The Snowball of Speciation

329_1518_f1Among evolution’s best tricks is the act of turning one species into two. Speciation, the foundation of a new species from an accumulation of small changes in an old one, has given birth to the incredible diversity of life on our planet. But in order for a new species to be founded, a sort of genetic restraining order must be put in place. Within a species, individual organisms can evolve extraordinary differences without spawning a new species – think dog breeds, for example. It’s only when two organisms grow so different that they lose the ability to come together and successfully reproduce, that a new speciation event can be declared – think the lion, the tiger, and the sad, sterile liger.

The nuts and bolts of speciation have given headaches to evolutionary biologists all the way back to the very first one. In his books, Charles Darwin laid out the outlines of how a new species could form from an old one, but left the dirty work of figuring out the actual mechanism to the field he created. Some of the most famed evolutionary biologists of the early 20th century took up the challenge and left the field with the DM model of hybrid dysfunction, named for Theodosius Dobzhansky and HJ Muller. For nearly 100 years, that theory stood as an explanation of how natural selection eventually produces sterile offspring, while being too technically difficult to explicitly test. But this year, in the laboratory of University of Chicago professor Jerry Coyne (and simultaneously and independently in an Indiana laboratory), the theory was finally confirmed.

With his first graduate student Allen Orr, Coyne had figured out the experiments and the mathematics that one could use to test the DM theory. The only problem was finding a set of species in which to do those experiments. Three species were necessary, and those three species had to still be closely related enough that breeding was possible, but not successful. A fast reproductive cycle would also be helpful, so the experiment wouldn’t require decades to execute, and the genetic information of those species would have to be fairly well characterized.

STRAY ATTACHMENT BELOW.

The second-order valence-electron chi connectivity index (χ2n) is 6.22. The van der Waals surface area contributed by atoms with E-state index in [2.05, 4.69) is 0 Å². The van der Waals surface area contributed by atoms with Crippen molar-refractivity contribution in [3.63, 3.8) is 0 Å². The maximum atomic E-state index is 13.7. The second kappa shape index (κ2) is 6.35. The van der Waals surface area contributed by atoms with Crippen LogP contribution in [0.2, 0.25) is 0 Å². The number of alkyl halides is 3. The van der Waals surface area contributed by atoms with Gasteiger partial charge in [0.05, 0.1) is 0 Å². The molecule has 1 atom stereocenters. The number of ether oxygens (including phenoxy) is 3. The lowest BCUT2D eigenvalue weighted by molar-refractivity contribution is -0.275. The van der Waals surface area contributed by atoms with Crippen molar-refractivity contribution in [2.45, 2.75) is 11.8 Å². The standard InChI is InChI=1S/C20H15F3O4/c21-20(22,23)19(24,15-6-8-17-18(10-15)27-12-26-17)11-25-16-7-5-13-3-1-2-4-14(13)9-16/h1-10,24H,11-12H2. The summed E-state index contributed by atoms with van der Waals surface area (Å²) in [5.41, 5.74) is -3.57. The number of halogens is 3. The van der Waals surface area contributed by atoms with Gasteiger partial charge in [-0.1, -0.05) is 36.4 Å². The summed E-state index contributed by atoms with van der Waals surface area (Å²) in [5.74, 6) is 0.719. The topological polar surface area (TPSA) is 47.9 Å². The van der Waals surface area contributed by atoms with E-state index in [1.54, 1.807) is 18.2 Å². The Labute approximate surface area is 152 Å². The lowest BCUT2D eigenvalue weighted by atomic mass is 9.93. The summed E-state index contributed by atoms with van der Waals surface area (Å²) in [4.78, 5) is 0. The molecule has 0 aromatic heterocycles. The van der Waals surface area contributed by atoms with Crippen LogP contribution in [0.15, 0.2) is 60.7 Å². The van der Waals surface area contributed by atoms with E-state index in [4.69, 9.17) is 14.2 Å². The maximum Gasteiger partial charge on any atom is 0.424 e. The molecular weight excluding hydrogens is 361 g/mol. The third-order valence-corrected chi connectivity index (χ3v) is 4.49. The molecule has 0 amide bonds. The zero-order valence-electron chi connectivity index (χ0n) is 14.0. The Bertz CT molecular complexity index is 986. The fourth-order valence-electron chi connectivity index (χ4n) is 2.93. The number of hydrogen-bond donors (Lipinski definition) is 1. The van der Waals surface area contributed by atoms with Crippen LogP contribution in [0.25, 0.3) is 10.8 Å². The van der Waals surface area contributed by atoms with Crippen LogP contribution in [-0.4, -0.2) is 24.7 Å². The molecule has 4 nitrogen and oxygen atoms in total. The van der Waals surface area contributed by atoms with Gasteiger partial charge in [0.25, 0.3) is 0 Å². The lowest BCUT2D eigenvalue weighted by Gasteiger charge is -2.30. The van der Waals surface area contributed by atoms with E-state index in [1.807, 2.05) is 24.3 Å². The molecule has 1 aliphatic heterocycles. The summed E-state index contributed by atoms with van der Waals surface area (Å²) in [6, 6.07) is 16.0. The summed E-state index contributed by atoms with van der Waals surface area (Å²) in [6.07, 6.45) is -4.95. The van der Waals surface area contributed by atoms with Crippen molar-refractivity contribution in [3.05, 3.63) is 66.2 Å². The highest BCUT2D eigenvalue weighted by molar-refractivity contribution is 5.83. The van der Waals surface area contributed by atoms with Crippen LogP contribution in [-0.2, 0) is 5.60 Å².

It wasn’t until two years ago that all those tools became available, and in a paper published in Science earlier this month, Coyne’s current graduate student Daniel Matute brings 100 years of theory and research into the end zone. Matute ran his experiments with the noble fruit fly from the Drosophila genus, and his project was made possible by the recent discovery of a new species in that genus, called Drosophila santomea. When Coyne and Matute realized that the new species finally completed the triad of closely-related species they would need to test the DM Theory, it launched Matute into a long series of breeding experiments.

Drosophia melanogaster (from Wikimedia Commons)

Drosophia melanogaster (from Wikimedia Commons)

The central question was how quickly genes responsible for hybrid inviability accumulated. The DM Theory proposes that those genes don’t merely add up at a steady pace as two species split off from a common ancestor, they “snowball” at an exponential pace with time. To test that notion, Matute needed to count the genes responsible for inviability in two different pairs of species, with different divergence times. That meant a lot of time putting two Drosophila species together, allowing them to mate, and then counting their offspring under a microscope – essentially following the instructions Coyne and Orr had laid out 20 years prior.

Fortunately, all that work yielded exciting numbers. For Drosophila santomea and Drosphila melanogaster, estimated to have diverged 12.8 million years ago, 65 genes were found to cause inviability. For the more recently split Drosphila melanogaster and Drosophila simulans (who diverged only 5.4 million years ago), the number was far lower: only 10 genes caused inviability. Some simple math and curve-fitting later, and Matute had determined that the inviability genes were accumulating at an quadratic, faster than linear rate, confirming the central tenet of the DM Theory at long last.

But when Matute and Coyne went to publish their findings, there was a surprise: another laboratory, at the University of Indiana, had also confirmed the DM Theory in a plant genus. A tie was declared, and the two papers were published back to back in Science. Matute said he appreciated that the serendipitous timing made the case even stronger for proving the theory’s contentions.

“One of the really nice things about this is we came to the same conclusion, in different systems, and using different methods,” Matute said. “I think that doesn’t leave much space for doubt.”

Now that Matute has demonstrated the overall principle governing hybrid inviablity, he’s digging even deeper. Using the extensive databases available for Drosphila melanogaster genetics, he has begun tracking down the individual genes that cause inviability, to determine why they would trigger failure in the offspring of two species. The seven genes he’s found so far suggest a new mystery, as they govern seemingly unrelated functions, from the expression of other genes to the pigmentation of a fly’s body.

In the meantime, Matute and his mentor are satisfied at solving a long-running evolutionary puzzle that has tormented generations of scientists. At his blog, Coyne wrote: “The nice thing about this result, from the standpoint of an old fogey, is that my newest student tested and confirmed a population-genetic model of speciation devised by my first student.  The circle is unbroken!”

About Rob Mitchum (525 Articles)
Rob Mitchum is communications manager at the Computation Institute, a joint initiative between The University of Chicago and Argonne National Laboratory.
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